COLUMBIA, S.C. (AP) -- South Carolina's $400 million Powerball jackpot winner paid nearly $16 million in state taxes and $55 million to the federal government last week, the head of the Education Lottery told officials Tuesday.
"We've had a lot of good news," Education Lottery Executive Director Paul Harper Bethea told the state's Lottery Oversight Committee at a meeting in Columbia.
"This was an exponential win," Bethea said, adding that she believed the interest in the game had translated into "a bonus for South Carolina, it's a bonus for education."
She said the winner, who has chosen to remain anonymous, "has had his money transferred to him."
A direct cash option for the $399.4 million prize was estimated to be a $233 million payout.
The jackpot was the fourth largest in the history of the Powerball game and the South Carolina man was the only winner in the mid-September Wednesday night drawing.
Bethea says the excitement of the large prize boosted sales in the state by about $2 million.
The winning ticket was bought at a Murphy Express just off Interstate 20 west of Columbia. The store got a $50,000 bonus for selling the winning ticket.
In May, a Florida widow won the biggest Powerball jackpot in history — a $590 million pot.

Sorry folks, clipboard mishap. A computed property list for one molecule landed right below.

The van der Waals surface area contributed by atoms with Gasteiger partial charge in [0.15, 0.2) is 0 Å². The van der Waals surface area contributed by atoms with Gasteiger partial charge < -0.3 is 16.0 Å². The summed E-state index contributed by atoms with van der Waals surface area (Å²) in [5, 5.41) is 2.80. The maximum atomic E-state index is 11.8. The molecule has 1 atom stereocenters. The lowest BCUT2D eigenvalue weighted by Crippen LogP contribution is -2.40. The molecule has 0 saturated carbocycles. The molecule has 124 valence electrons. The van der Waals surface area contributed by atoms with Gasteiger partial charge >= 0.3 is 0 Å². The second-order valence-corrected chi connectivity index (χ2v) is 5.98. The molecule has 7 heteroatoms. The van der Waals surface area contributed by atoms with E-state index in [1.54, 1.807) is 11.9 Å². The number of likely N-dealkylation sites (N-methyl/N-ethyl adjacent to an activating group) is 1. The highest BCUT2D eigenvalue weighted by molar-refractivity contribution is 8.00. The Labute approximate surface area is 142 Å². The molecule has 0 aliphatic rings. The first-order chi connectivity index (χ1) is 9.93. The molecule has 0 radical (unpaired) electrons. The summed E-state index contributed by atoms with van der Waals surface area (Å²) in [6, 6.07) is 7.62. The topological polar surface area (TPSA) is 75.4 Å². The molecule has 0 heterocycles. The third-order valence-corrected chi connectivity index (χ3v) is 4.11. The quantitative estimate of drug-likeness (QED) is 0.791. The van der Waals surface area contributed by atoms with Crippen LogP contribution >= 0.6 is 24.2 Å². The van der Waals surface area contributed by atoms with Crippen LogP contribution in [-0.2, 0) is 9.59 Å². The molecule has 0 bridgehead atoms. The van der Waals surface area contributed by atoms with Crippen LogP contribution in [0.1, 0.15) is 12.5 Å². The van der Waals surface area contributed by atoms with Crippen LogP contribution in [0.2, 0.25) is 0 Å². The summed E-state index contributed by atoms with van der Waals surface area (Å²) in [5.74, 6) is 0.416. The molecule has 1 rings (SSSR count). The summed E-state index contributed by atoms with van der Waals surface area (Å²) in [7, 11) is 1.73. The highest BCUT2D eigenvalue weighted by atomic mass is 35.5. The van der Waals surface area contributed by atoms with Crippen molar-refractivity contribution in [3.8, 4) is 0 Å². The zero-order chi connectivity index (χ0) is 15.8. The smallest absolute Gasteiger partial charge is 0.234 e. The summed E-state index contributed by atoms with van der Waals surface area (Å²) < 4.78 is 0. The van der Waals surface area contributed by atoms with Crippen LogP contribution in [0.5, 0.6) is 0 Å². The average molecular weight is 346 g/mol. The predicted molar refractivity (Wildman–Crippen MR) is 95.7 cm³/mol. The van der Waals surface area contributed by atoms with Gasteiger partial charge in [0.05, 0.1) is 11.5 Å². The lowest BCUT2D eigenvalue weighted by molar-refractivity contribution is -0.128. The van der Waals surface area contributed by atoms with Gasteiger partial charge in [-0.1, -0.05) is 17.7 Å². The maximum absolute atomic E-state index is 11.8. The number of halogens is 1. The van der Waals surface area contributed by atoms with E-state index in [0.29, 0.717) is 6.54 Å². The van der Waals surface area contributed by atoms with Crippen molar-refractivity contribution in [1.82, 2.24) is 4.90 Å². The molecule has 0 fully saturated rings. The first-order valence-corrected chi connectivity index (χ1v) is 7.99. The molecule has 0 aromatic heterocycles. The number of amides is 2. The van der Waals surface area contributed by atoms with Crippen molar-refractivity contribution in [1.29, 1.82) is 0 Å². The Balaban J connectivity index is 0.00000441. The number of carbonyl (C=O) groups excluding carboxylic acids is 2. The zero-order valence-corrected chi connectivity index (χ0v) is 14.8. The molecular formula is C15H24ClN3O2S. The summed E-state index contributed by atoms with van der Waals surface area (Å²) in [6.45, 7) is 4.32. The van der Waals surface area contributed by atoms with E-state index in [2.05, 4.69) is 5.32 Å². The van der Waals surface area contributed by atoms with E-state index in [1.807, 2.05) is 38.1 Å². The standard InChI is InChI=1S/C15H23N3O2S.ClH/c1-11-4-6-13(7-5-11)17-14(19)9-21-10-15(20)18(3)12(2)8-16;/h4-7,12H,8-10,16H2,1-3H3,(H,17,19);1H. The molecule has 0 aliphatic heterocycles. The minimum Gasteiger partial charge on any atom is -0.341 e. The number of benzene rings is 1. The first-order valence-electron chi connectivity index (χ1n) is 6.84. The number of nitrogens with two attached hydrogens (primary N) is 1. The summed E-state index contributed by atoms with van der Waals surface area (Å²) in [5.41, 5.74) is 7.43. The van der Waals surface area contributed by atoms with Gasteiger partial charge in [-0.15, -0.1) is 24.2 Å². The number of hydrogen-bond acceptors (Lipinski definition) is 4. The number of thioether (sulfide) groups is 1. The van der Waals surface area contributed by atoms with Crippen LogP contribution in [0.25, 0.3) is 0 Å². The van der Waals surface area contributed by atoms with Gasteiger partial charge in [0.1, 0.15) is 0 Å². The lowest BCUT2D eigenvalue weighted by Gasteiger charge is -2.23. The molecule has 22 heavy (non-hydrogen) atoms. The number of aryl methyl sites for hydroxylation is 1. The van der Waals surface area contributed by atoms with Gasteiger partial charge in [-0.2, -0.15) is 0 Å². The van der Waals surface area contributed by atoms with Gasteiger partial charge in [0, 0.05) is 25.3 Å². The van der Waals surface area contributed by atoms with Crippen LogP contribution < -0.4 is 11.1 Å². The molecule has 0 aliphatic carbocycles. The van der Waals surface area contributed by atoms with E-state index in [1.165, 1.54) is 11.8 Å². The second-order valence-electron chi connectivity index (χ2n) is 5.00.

Since the Education Lottery began in 2002, Bethea told the panel that it has helped students with more than 1 million college scholarships or grants, and provided $500 million for K-12 education.
Some 500 school buses have been purchased with unclaimed prize money and the jackpots have made millionaires out of 97 winners, Bethea added.
The also lottery transferred $1.4 million back to the state from winners who owed unpaid child support, she said.
Bethea told the panel that by 11:12 p.m. on the night the Powerball numbers were announced at 11 p.m., she knew a winning ticket had been sold in the state.
"I knew we had a ticket that had everything," she said, but added that but it took several hours before she knew that it was the lone winning number.
By 11:24 p.m., she said she knew where the winning ticket had been sold. That led to many quick calls to her top aides, and appearances on the morning television shows. "It was just a kind of whirlwind kind of day," she said.
The large jackpots have produced a change in expectations, Bethea also told the panel. While a large jackpot was considered to be in the $100 million range three to four years ago, now "players have gotten accustomed" to prizes of $300 million to $500 million.
Susanne M. Schafer can be reached on Twitter at http://twitter.com/susannemarieap .
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